John Metcalfe was CityLab’s Bay Area bureau chief, covering climate change and the science of cities.
The space agency gives a highly detailed look at the tournament's vast geography.
Proving its devotion to monitoring spheres that zoom through space, NASA has jumped into the football fray with images of the 12 Brazilian cities hosting World Cup games, lit up at night like blazing stadium lights.
The shots from the Suomi NPP satellite—which has a special tool to pluck the faintest of glimmers from the nocturnal landscape, such as the vessels spotted in the black ocean—show the broad geography of this year's FIFA tournament. Above is a zoom on the crowded metropolises of Sao Paulo and Rio de Janeiro, the latter being the site of the final match on July 13. The former was the host of Thursday's kick-off game between Brazil and Croatia at Arena Corinthians. (Croatia lost to the historical Brazilian juggernaut, after being dinged by a suspect penalty.)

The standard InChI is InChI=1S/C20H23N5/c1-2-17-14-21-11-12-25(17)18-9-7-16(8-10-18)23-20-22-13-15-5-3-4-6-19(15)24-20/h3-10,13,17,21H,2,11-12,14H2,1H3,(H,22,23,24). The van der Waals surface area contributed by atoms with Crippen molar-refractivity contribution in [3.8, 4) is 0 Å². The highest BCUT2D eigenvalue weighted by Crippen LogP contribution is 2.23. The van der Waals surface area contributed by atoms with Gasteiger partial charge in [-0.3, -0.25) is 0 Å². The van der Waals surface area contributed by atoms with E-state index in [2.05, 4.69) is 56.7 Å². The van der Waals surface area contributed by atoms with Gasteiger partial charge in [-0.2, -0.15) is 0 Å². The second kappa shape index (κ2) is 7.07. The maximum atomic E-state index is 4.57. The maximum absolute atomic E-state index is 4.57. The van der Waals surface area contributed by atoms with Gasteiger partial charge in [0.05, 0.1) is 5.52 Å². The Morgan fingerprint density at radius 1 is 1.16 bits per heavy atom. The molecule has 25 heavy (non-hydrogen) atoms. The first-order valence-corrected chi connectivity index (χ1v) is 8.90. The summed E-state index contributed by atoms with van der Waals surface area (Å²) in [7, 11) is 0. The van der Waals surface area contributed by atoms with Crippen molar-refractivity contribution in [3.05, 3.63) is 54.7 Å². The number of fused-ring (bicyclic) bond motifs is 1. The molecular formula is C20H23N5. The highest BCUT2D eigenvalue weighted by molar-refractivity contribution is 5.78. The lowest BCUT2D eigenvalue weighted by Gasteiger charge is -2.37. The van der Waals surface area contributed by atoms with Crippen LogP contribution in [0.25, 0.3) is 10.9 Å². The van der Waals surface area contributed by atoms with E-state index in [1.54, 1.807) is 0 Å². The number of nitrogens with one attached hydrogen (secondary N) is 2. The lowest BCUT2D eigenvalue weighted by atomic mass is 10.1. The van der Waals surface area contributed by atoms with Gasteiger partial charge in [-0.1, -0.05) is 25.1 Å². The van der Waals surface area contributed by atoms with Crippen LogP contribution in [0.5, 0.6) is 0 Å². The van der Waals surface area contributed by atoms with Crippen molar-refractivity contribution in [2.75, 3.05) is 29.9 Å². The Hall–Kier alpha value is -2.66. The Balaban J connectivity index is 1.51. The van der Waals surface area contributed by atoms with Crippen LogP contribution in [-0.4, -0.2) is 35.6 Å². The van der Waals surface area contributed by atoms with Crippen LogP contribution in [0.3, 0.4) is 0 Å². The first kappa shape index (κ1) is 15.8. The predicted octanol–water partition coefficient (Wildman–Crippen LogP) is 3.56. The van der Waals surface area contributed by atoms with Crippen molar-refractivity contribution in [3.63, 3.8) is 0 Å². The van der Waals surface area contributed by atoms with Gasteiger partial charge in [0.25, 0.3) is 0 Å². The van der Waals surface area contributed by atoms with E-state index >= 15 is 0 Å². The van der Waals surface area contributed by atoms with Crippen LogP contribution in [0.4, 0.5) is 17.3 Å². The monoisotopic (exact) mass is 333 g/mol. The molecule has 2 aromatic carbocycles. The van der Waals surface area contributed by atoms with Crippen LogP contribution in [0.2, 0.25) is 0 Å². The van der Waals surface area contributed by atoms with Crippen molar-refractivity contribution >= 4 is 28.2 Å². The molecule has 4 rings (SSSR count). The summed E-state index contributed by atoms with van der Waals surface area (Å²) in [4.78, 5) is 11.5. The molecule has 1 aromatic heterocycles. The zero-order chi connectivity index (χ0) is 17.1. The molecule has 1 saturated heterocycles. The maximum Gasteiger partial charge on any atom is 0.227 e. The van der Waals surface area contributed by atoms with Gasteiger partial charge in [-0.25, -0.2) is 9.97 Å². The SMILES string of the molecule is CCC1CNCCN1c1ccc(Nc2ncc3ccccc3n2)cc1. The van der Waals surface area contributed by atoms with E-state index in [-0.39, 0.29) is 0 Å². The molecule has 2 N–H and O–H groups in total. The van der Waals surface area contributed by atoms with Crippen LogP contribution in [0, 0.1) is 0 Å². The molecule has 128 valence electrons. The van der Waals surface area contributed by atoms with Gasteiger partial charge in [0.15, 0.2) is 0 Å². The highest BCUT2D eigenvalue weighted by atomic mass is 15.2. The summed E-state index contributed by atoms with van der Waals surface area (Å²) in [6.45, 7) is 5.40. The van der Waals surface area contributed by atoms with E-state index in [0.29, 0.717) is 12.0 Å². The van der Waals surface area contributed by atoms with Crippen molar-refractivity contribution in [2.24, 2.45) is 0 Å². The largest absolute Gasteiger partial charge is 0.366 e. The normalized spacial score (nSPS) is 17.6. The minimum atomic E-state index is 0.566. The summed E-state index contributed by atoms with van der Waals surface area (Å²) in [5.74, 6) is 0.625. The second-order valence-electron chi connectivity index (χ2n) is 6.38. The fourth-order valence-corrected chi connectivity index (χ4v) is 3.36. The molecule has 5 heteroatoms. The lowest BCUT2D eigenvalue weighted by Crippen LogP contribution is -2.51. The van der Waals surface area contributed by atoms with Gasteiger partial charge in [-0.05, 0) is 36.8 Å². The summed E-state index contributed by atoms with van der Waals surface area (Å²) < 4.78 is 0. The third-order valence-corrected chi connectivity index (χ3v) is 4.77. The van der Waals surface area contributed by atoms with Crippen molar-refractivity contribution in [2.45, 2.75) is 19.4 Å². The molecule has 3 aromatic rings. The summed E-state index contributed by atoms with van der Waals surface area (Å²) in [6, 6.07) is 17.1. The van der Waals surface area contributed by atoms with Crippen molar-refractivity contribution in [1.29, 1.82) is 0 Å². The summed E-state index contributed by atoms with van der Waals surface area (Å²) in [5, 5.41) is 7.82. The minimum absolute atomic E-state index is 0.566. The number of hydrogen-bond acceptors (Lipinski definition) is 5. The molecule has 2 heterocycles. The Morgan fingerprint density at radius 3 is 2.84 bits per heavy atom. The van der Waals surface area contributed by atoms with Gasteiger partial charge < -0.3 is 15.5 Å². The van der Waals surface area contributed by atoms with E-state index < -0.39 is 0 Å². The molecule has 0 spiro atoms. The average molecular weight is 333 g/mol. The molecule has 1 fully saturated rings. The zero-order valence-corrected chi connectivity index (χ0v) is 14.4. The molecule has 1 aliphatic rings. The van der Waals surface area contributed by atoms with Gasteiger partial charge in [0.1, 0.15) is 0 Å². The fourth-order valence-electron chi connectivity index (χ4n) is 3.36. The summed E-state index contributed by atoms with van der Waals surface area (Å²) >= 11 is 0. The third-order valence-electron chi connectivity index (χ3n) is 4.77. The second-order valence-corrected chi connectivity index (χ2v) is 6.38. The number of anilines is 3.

These two urban areas represent the country's most densely populated zone, but many host cities are strewn over the country's massive girth, which measures more than 2,500 miles from east to west and north to south. Below, find the remaining 10 World Cup stops in a wider satellite image, whose generation was probably more complicated than most would think. Explains NASA:
The Visible Infrared Imaging Radiometer Suite (VIIRS) on the Suomi NPP satellite captured the images on August 4, 2013. The nighttime view was made possible by the VIIRS "day-night band," which detects light in a range of wavelengths from green to near-infrared and uses light intensification to enable the detection of dim signals. The instrument can sense light 100,000 times fainter than conventional visible-light sensors, making it very sensitive to moonlight and city lights.
Unlike a film camera that captures a photograph in one exposure, VIIRS produces an image by repeatedly scanning a scene and resolving it as millions of individual picture elements, or pixels. The day-night band goes a step further, determining on-the-fly whether to use its low, medium, or high-gain mode. If a pixel is very bright, a low-gain mode on the sensor prevents the pixel from over-saturating. If the pixel is dark, the signal will be amplified.